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Science and Religion
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Wired's December cover story concerns science and religion, how compatible they are as human endeavors and modes of thought, and whether they're reconcilable.

From the opening:

In 1981, the National Academy of Sciences declared, "Religion and science are separate and mutually exclusive realms of human thought." Case closed.

And now reopened.

Author Gregg Easterbrook seems to think the two can really go together like cookies and milk.

The article goes on to talk about how it really makes a lot of sense to talk about the origin of the universe as a "miracle".

But then Easterbrook moves on to what he calls "the other big question", the origin of life:

Espousing a theory known as intelligent design, molecular biologist Michael Behe and others are attempting to forge a synthesis.

Well, no. Behe, author of Darwin's Black Box, isn't interested in "forging a synthesis". He and others who have failed to get creationism into classrooms are interested in dressing up that particular pseudoscientific hodge-podge in new clothes and passing it off as "science". A new synthesis? Give me a break.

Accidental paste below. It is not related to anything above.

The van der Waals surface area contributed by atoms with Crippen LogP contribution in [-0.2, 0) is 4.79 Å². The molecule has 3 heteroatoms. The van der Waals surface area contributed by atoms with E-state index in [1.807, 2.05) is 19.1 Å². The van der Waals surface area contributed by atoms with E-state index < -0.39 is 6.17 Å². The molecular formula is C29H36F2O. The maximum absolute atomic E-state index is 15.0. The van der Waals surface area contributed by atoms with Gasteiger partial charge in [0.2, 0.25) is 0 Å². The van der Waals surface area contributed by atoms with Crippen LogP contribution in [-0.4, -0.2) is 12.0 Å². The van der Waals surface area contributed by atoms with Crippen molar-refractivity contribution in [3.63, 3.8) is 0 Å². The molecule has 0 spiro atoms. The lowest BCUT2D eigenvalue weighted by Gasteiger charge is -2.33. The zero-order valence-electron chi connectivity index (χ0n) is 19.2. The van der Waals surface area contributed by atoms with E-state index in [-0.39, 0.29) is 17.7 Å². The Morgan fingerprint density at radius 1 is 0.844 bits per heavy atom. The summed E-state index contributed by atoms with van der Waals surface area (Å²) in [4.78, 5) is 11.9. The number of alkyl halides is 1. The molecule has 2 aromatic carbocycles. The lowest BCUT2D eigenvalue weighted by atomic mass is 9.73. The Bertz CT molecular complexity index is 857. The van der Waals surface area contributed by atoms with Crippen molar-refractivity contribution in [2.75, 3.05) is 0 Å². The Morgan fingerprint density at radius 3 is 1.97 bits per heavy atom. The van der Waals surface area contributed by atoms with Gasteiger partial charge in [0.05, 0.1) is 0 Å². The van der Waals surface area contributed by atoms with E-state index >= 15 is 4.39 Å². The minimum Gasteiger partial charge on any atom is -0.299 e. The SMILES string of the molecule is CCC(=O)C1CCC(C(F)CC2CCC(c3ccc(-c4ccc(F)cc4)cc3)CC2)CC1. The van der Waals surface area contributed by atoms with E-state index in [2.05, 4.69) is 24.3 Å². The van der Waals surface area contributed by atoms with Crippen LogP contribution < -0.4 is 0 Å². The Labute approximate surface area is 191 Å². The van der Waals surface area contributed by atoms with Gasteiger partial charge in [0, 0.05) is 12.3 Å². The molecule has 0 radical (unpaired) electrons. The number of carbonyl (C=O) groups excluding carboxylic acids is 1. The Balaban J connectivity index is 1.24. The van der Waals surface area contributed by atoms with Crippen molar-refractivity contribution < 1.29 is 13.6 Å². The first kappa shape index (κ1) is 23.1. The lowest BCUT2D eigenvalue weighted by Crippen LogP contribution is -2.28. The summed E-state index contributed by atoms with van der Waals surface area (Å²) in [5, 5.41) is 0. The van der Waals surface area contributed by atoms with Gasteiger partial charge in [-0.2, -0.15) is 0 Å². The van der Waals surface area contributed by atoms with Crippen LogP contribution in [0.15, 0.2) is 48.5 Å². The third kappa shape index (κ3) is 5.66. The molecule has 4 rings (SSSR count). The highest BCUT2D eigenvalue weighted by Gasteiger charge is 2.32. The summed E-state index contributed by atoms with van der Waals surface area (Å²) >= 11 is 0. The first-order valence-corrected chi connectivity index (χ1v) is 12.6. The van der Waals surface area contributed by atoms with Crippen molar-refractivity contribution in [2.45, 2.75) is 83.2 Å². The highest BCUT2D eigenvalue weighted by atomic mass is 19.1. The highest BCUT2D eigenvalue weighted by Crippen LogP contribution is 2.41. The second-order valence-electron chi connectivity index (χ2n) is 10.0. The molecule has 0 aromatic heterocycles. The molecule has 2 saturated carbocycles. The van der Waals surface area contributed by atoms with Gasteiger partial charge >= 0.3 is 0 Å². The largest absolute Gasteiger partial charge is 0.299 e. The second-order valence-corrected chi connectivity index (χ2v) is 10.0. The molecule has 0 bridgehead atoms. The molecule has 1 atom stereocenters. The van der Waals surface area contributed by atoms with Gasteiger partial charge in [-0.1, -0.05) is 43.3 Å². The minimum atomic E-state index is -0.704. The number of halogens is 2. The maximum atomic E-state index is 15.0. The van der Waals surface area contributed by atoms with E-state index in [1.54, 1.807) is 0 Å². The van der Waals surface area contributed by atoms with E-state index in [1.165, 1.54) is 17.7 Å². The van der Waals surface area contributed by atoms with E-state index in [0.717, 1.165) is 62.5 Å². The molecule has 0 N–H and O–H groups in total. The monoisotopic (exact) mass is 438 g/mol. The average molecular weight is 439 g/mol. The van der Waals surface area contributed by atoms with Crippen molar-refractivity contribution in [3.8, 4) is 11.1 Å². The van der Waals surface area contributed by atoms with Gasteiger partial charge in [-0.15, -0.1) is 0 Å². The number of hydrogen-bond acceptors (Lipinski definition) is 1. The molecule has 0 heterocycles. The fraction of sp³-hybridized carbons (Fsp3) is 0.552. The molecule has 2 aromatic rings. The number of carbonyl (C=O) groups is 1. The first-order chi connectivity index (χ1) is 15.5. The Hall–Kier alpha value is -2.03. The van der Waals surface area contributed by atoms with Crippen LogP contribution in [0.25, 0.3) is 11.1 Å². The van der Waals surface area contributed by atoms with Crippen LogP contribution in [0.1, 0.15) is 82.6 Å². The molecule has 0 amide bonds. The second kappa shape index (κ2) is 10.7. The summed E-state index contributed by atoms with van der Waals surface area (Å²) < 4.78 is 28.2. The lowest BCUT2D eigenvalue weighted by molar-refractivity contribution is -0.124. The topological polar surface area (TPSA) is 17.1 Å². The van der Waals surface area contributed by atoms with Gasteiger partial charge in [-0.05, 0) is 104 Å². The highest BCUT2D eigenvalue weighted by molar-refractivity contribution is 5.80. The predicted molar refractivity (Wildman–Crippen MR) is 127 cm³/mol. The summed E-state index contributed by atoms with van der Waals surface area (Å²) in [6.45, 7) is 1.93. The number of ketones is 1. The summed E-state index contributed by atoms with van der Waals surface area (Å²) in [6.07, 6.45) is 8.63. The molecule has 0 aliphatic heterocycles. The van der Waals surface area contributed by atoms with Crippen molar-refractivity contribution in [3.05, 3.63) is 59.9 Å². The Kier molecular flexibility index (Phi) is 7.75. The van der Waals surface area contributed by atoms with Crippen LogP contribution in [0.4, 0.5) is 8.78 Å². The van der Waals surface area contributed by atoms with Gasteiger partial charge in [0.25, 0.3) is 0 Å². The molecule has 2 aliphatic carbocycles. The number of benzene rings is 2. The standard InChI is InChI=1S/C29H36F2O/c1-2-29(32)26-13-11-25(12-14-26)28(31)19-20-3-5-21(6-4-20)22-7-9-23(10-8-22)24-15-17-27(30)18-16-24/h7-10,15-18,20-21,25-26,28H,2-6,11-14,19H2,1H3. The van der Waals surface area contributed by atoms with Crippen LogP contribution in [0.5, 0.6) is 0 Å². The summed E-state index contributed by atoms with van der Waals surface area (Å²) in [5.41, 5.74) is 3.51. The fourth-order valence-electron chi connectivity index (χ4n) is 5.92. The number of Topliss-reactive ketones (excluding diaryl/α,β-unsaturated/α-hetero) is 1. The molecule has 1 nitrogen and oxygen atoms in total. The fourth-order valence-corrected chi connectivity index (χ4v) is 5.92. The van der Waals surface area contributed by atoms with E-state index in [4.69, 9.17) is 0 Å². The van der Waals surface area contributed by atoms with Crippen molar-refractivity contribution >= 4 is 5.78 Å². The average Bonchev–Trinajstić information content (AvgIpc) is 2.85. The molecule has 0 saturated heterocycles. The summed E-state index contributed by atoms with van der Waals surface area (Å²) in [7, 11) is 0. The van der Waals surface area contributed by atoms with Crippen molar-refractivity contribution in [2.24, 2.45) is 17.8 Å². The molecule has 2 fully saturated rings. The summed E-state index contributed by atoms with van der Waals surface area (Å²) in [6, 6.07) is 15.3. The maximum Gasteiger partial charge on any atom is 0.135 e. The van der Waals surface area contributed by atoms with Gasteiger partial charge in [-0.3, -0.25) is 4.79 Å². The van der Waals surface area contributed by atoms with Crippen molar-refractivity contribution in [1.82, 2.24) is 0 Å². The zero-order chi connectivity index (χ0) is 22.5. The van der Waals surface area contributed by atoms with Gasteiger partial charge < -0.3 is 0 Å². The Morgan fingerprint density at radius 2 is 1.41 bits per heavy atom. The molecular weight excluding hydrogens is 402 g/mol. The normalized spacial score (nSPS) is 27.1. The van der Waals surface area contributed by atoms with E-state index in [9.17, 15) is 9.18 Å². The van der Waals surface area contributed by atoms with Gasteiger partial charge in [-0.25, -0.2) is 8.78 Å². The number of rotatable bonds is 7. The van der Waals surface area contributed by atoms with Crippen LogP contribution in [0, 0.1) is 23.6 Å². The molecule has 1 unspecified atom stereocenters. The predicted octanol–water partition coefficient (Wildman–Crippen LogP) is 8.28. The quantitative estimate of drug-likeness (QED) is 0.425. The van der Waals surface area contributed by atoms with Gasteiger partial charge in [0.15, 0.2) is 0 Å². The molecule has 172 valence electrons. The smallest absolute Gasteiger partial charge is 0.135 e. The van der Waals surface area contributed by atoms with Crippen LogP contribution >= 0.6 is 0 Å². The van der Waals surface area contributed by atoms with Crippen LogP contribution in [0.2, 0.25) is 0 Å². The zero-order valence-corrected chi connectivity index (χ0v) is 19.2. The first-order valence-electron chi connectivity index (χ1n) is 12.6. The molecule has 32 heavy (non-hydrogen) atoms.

Look, the National Academy of Sciences had it right. Science and religion are mutually exclusive realms of thought.

Science seeks truth through:

1) Empiricism
2) Reason

Religion claims truth via:

1) Authority
2) Holy texts
3) Received truth (presumably directly from god)

How could a scientist go into a lab five days a week, having a particular standard for truth, and then throw it out the window Sunday morning when walking into a church?

The earth goes round the sun? What proof do you have? Water is made out of little things called atoms? Two hydrogen and one oxygen? Prove it. There's a standard, an extremely high one, for accepting such assertions as truth.

And yet, does it seem perfectly reasonable for the same scientist to walk into church on a Sunday morning and accept all manner of supernaturalism as truth without applying the same standards? 2,000 years ago some guy walked on water and healed lepers. Okay, sure. Who needs proof? You say he rose from the dead? Sure, I can buy that. No need to apply the same standards here.

This incongruence is not reconcilable. Either one has reasonable standards of believing that something is true (via empiricism and reason), or one is willing to swallow whatever a guy in a robe dishes out, simply on the basis of authority and "holy" texts.

One of these paradigms is useful in discovering true things about the world. One is utterly abysmal. They are not compatible.

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